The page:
• The QuoVadis CA 2 root must be trusted by the supplicant
  • The CN defined on the authenticating RADIUS servers’ certificate must be configured in the supplicant (this should not change unless you are changing your chosen CN on the certificate)
  • The new QuoVadis server certificate needs to be installed on the authenticating RADIUS server(s) together with its associated private key file and the relevant EAP module needs to be configured to use it.


Regarding CA certificates in client device cert stores - most manually configured machines will already have these and so reconfiguration should be a straightforward matter of simply changing the CA in the Trusted Root Certification Authority selection panel of the Wi-Fi supplicant (see screen shot in Appendix). If you support manual configuration of clients and have produced manual configuration instructions, these will need to be updated and your user base advised of the changed instructions.

CAT configured machines - all parts of the certificate required to validate the certificate by the client must be uploaded to CAT; ie root, intermediates and server certificate for assured compatibility.  Root and intermediates is the minimum. Best practice recommendation is that intermediates only is not sufficient since less well known CAs may not be distributed with the OS or otherwise have been saved in the client cert store. (This certainly applies if you are using self-signed/private certificates!) Similar considerations will apply to other automated client setup tools. You will need to make the requisite changes to CAT and advise your user base to re-run the eduroam installer.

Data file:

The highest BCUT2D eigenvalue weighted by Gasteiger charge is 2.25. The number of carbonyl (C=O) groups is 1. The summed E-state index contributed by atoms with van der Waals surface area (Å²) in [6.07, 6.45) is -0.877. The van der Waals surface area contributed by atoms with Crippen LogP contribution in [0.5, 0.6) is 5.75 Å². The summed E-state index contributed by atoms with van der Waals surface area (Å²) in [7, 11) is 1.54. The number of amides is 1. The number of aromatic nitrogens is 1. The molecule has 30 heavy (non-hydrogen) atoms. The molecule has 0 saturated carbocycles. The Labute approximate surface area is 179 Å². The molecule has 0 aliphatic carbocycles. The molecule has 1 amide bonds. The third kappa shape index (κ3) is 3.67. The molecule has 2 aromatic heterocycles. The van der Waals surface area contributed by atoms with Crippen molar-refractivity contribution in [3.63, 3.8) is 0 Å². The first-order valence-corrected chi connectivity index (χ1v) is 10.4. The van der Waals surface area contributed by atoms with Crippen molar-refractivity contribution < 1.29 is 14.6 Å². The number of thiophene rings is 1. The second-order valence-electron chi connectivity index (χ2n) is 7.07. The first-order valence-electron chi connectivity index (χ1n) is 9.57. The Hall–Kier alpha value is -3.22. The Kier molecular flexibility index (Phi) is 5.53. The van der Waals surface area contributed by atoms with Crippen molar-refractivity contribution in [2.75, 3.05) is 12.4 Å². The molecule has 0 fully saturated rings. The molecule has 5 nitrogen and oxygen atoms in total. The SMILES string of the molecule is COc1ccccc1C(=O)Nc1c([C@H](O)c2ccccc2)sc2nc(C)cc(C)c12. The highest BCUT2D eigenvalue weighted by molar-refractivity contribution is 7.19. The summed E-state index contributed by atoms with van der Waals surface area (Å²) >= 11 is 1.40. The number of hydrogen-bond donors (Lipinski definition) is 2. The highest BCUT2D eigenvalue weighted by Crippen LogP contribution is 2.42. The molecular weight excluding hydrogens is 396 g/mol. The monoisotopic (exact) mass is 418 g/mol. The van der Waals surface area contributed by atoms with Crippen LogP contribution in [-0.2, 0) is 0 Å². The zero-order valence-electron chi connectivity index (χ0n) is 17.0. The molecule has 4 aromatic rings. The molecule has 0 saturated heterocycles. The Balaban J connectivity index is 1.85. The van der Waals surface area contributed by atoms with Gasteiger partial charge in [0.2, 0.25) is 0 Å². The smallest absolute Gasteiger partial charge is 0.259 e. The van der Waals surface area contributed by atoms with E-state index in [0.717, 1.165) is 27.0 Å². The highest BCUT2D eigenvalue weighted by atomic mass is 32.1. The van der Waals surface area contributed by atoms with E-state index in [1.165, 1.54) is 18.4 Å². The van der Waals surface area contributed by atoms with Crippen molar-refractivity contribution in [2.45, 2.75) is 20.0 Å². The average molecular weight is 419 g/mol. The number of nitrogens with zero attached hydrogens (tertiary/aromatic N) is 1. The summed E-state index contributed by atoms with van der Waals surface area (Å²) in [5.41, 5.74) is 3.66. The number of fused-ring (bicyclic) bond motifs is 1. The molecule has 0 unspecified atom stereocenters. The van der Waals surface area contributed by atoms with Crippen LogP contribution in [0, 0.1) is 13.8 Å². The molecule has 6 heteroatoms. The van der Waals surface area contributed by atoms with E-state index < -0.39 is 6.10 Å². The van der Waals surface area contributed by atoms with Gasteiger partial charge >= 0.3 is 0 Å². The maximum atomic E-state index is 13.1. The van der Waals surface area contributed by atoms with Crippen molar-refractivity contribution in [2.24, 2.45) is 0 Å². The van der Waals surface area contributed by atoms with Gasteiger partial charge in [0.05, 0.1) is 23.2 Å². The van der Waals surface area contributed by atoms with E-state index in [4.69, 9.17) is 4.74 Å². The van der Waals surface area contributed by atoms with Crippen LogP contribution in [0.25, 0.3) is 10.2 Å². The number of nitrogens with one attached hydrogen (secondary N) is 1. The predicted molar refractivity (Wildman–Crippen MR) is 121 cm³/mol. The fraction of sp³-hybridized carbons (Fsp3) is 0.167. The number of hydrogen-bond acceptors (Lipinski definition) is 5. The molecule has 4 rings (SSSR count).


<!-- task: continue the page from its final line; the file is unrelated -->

If you are running multiple authenticating RADIUS servers, for simplicity we recommend that you use the same certificate for all servers. This will of course also require the private key file to be copied to all servers sharing the certificate. Whilst you can use separate certificates for each server, using just one simplifies client configuration since it means that only one CN need be defined in the ‘connect to these servers’ box.

Whilst this advisory applies to organisations using the Jisc Certificate Service, which provides highly cost effective server certificates from a CA whose certs are widely distributed in clients, it remains best practice for organisations to use self-signed certificates. The benefits of setting up as your own CA are security, performance, control and I you utilise EAP-TLS, client certificates can readily be produced. The downsides are: operating your own CA and distributing certificates (but that’s only a small issue these days with on-boarding tools such as CAT).

Recommended reading: EAP Server Certificate guidance on the wiki can be found at:


Windows 7 PEAP Properties Screenshot

Manually configured clients should already have the public QuoVadis CA certificates in their certificate stores, so reconfiguration should be a straightforward matter of simply changing the CA in the Trusted Root Certification Authorities selection panel in the PEAP Settings config box.

For PEAP (for on certificate):